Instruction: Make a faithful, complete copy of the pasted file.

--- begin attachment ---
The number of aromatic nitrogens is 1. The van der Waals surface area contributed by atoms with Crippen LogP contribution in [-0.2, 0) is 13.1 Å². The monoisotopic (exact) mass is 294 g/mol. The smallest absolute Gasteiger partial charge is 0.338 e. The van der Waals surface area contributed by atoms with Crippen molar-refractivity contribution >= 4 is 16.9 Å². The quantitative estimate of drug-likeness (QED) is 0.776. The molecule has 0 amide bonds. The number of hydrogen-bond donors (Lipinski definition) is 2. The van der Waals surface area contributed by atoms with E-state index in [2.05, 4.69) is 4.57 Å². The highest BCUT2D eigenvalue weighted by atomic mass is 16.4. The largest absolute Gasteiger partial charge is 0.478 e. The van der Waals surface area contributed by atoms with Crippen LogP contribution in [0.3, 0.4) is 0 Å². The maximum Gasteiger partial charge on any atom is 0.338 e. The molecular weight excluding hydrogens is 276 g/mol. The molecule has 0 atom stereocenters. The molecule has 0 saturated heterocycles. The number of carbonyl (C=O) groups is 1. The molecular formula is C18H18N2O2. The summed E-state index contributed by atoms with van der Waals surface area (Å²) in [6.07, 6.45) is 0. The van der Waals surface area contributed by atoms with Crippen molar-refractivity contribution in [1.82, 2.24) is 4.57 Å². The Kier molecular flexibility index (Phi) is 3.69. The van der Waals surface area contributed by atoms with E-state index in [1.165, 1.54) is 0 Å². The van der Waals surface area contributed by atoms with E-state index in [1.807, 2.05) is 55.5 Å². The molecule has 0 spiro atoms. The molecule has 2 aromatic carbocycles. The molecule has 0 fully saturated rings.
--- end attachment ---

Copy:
The number of aromatic nitrogens is 1. The van der Waals surface area contributed by atoms with Crippen LogP contribution in [-0.2, 0) is 13.1 Å². The monoisotopic (exact) mass is 294 g/mol. The smallest absolute Gasteiger partial charge is 0.338 e. The van der Waals surface area contributed by atoms with Crippen molar-refractivity contribution >= 4 is 16.9 Å². The quantitative estimate of drug-likeness (QED) is 0.776. The molecule has 0 amide bonds. The number of hydrogen-bond donors (Lipinski definition) is 2. The van der Waals surface area contributed by atoms with E-state index in [2.05, 4.69) is 4.57 Å². The highest BCUT2D eigenvalue weighted by atomic mass is 16.4. The largest absolute Gasteiger partial charge is 0.478 e. The van der Waals surface area contributed by atoms with Crippen LogP contribution in [0.3, 0.4) is 0 Å². The maximum Gasteiger partial charge on any atom is 0.338 e. The molecular weight excluding hydrogens is 276 g/mol. The molecule has 0 atom stereocenters. The molecule has 0 saturated heterocycles. The number of carbonyl (C=O) groups is 1. The molecular formula is C18H18N2O2. The summed E-state index contributed by atoms with van der Waals surface area (Å²) in [6.07, 6.45) is 0. The van der Waals surface area contributed by atoms with Crippen molar-refractivity contribution in [1.82, 2.24) is 4.57 Å². The Kier molecular flexibility index (Phi) is 3.69. The van der Waals surface area contributed by atoms with E-state index in [1.165, 1.54) is 0 Å². The van der Waals surface area contributed by atoms with E-state index in [1.807, 2.05) is 55.5 Å². The molecule has 0 spiro atoms. The molecule has 2 aromatic carbocycles. The molecule has 0 fully saturated rings.